The past few months have changed me a great deal. My view of the world is so much broader. I'm more happy to throw caution to the wind. I feel like I've packed a huge amount of life into a really short amount of time. I've learnt that you can stop time slipping through your fingers if you want to. That there's so much life to live out there if you look. I've realised that I'm more of an optimist than I thought I was, I can be cynical but most of the time I think that things will be OK and I trust people.

I've learnt that opening yourself up and throwing yourself in the deep end is scary, exhausting and the best thing that you can ever do.

This is one of my all-time favourite photos that I took in January.
We were so ready for big things this year.  I'm so glad we took the risk. 

Sunday 25 November 2012

Centre of the world

One of many reasons we moved to Dubai was to travel. Moving to the centre of the world with Europe, Asia and Africa just a few short hours away was very tempting.

In Sydney, traveling overseas with 3 kids requires a lot of planning and a lot of saving. Tickets alone are thousands of dollars, plus living in a city as expensive as Sydney makes saving all the harder. It would be impossible to flit off somewhere for a week's break.

Skip and I have travelled a lot throughout Australia, both by ourselves and with the kids. There are few places we haven't been on the southern continent. So now we feel pretty blessed to have the world at our feet.

We're taking our first trip later this week and to say I'm excited is an understatement. We only decided to go 10 days ago so it all feels a little like a dream. By week's end we'll be somewhere that is as different to Dubai as you can get.

We're going to Austria! There will historic buildings and pork schnitzels and beer. There will be cold weather and mountains. There will be Christmas markets and chocolate cake and choirs. There will be Mozart and the Sound of Music.

So tell me, have you been to Austria? What are the must dos?

Saturday 24 November 2012

Noise and mess

When we're out and about with the kids, I often get told that I "must be busy" or "have my hands full".

Having three young children to me at the moment is noise and mess. The noise and the mess is constant.

As I write this, the three of them are sitting on the living room floor surrounded by toys "sailing on a boat". There is crap scattered everywhere. They must have hearing difficulties because they seem to need to yell at each other, even Darbs who can't really converse yet. I'm not stopping them even though the noise and the mess is getting louder and bigger because they're not hassling me.

Darbs isn't pulling at my dress and screaming at me. Lil isn't asking is she can paint, why can't she paint, it's just not fair. And Goose isn't asking for something to eat. This usually happens similataneously.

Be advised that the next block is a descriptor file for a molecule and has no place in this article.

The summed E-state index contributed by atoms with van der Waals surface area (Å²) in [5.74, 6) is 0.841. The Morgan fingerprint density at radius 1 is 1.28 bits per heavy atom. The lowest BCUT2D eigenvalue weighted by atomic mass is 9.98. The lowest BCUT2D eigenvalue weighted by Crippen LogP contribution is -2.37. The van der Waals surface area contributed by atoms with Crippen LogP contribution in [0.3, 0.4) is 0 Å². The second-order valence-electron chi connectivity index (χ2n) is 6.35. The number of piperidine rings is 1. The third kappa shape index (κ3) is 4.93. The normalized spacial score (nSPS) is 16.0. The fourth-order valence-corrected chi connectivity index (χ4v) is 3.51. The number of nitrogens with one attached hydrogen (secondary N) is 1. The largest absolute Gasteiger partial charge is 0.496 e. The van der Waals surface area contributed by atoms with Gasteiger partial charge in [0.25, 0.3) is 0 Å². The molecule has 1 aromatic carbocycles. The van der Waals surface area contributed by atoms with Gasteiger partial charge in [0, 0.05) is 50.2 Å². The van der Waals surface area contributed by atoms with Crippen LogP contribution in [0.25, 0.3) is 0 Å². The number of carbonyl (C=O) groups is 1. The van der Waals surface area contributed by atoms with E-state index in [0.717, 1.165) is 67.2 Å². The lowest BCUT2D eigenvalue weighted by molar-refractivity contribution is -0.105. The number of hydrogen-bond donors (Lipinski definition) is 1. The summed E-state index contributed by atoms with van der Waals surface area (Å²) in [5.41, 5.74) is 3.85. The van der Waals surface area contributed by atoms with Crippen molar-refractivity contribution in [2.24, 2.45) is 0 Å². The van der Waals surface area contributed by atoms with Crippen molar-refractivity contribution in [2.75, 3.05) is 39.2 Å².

This non-hassling of me will probably be lucky to last five minutes. Then I will have to nag them to tidy up the mess for half an hour before I crack and tidy it up myself. But for those five minutes it's worth it. Kind of.

In the game they're playing Goose is playing the mum and I almost feel sorry for her, Lil is whining "Muuuuuummmmmm, the crocodile is going to eat me. Muuuuuummmmmmmm I'm scared. Muuuummmmmm."

This stage of parenting is intense. The drama, the fights, the neediness. Darbs is into everything - he "hides" things, it took me two days to find my shoes in the bottom kitchen drawer; he drags the garbage bin around the house and in a moment of silence I found him eating mouldy bread out of it (it's good for his immune system, right?). For Lil is everything is drama – "Oh no! My pencil is broken, my pencil is broken! What am I going to do?" she wails. For Goose everything is physical, she runs and jumps and tackles and falls and yells and rants.

There are two moments in the day, one when the girls are at school and Darbs is asleep. It's quiet and peaceful and I tidy up the mess, sweep up the sand. Then before long the whirlwinds arrive home and the mess returns along with the noise. Then that night they're finally asleep and it's peaceful again and I'm too exhausted to tidy up the mess or talk to Skip and nod off on the couch instead.

The boat has now been abandoned and they're a gang of vampires, chasing each other around the lounge room squealing. Darbs is pulling on my dress again.

They tell me I will miss the noise and mess one day, I'm not so sure.

They just spent five minutes on a leaky boat. I'm lucky just to keep afloat. 

Thursday 22 November 2012

It's raining in the desert

For the past few days there has been forecast of rain - will it? Won't it? It hasn't rained since the beginning of the year in Dubai.

Ominous clouds have passed over and I've thought "ooh it just might!". Then the blue sky has returned.

This morning as we stepped outside everything seemed a little fresher. The ground was wet! It had rained!

There was much excitement at the school park. "Did you see the ground? It rained!" The kids were moaning about how cold it was, you know being just 26 degrees and all.

The traffic reported giggled as she said traffic was slow on a major arterial due to a puddle. Is there anywhere else in the world where a puddle would be a traffic hotspot?

I didn't actually see any rain fall from the sky, but it is nice to see some clouds. The cloudless sunny blue gets a little tiresome.

Who knows when we'll see rain again.